What is hydrolised vegetable protein (HVP)? – the MSG link

Posted on 18 July 2011 in Blog by L. Schneider
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Health concerns over food additive 621 MSG are common among today’s consumers. Avoiding MSG typically involves avoiding additives in the range 620-637 but there are ways MSG creeps into our foods without falling into this numerical range.

Hydrolised vegetable protein (HVP) is one such example. It is a concentrated form of natural MSG, made by cooking down glutamate high vegetables with sulphuric acid to create a brown sludge which is then dried and formed into a powder.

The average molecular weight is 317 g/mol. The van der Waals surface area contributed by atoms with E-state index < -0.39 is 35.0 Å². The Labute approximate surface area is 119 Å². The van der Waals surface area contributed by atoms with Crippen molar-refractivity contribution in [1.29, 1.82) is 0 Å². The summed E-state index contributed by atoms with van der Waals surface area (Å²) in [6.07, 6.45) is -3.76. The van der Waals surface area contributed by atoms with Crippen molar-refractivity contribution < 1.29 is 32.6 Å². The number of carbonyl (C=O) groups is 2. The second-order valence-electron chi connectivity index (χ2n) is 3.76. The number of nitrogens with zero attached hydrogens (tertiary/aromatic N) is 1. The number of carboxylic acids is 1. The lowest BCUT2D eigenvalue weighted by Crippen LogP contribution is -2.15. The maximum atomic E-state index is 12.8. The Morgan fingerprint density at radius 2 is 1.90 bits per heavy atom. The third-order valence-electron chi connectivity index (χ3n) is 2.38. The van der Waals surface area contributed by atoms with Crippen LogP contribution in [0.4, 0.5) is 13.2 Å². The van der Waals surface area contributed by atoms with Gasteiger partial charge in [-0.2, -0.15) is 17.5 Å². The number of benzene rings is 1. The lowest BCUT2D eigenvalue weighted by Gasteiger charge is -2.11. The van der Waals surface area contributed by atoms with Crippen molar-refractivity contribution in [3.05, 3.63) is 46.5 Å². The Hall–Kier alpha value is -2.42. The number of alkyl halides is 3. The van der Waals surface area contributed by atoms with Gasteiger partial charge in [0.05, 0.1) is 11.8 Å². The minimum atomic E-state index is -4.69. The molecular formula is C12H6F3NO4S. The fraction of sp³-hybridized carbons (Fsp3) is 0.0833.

Shown on the label as HVP, unless you are aware of this additive’s origins, it is easy to consider a product MSG-free because no additives in the range 620-637 are shown.

Manufacturers may also legally advertise a product as MSG free, even if it contains HVP so it pays to be aware. The health concerns of MSG and HVP are the same so try not to accept MSG-free advertising on a label as gospel and do a little further reading before being truly satisfied of such a claim.

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Lindy Schneider is a writer and researcher with a keen interest in health, wellbeing and natural childcare. She is an advocator of a chemical-free lifestyle in the best interests of her family, the community and a sustainable world. She lives in the Yarra Valley with her partner and two young children.

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